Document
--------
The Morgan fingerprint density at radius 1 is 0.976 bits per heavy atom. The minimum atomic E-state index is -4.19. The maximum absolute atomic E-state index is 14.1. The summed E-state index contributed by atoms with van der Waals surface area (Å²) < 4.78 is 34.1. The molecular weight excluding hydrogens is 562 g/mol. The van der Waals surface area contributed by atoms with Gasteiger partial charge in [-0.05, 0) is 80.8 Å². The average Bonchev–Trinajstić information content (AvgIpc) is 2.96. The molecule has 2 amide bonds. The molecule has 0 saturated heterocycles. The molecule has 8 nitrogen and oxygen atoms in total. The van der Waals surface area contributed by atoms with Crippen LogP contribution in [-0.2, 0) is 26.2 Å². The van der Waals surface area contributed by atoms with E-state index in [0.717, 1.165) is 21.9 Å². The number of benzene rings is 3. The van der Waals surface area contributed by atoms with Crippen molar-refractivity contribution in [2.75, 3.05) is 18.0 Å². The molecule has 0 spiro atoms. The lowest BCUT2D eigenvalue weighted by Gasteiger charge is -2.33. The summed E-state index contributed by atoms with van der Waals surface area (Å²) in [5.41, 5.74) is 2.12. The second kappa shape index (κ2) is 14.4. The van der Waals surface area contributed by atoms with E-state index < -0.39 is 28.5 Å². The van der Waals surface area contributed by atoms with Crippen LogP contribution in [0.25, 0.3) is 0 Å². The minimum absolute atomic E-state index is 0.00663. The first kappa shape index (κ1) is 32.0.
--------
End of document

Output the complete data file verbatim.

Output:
The Morgan fingerprint density at radius 1 is 0.976 bits per heavy atom. The minimum atomic E-state index is -4.19. The maximum absolute atomic E-state index is 14.1. The summed E-state index contributed by atoms with van der Waals surface area (Å²) < 4.78 is 34.1. The molecular weight excluding hydrogens is 562 g/mol. The van der Waals surface area contributed by atoms with Gasteiger partial charge in [-0.05, 0) is 80.8 Å². The average Bonchev–Trinajstić information content (AvgIpc) is 2.96. The molecule has 2 amide bonds. The molecule has 0 saturated heterocycles. The molecule has 8 nitrogen and oxygen atoms in total. The van der Waals surface area contributed by atoms with Crippen LogP contribution in [-0.2, 0) is 26.2 Å². The van der Waals surface area contributed by atoms with E-state index in [0.717, 1.165) is 21.9 Å². The number of benzene rings is 3. The van der Waals surface area contributed by atoms with Crippen molar-refractivity contribution in [2.75, 3.05) is 18.0 Å². The molecule has 0 spiro atoms. The lowest BCUT2D eigenvalue weighted by Gasteiger charge is -2.33. The summed E-state index contributed by atoms with van der Waals surface area (Å²) in [5.41, 5.74) is 2.12. The second kappa shape index (κ2) is 14.4. The van der Waals surface area contributed by atoms with E-state index < -0.39 is 28.5 Å². The van der Waals surface area contributed by atoms with Crippen LogP contribution in [0.25, 0.3) is 0 Å². The minimum absolute atomic E-state index is 0.00663. The first kappa shape index (κ1) is 32.0.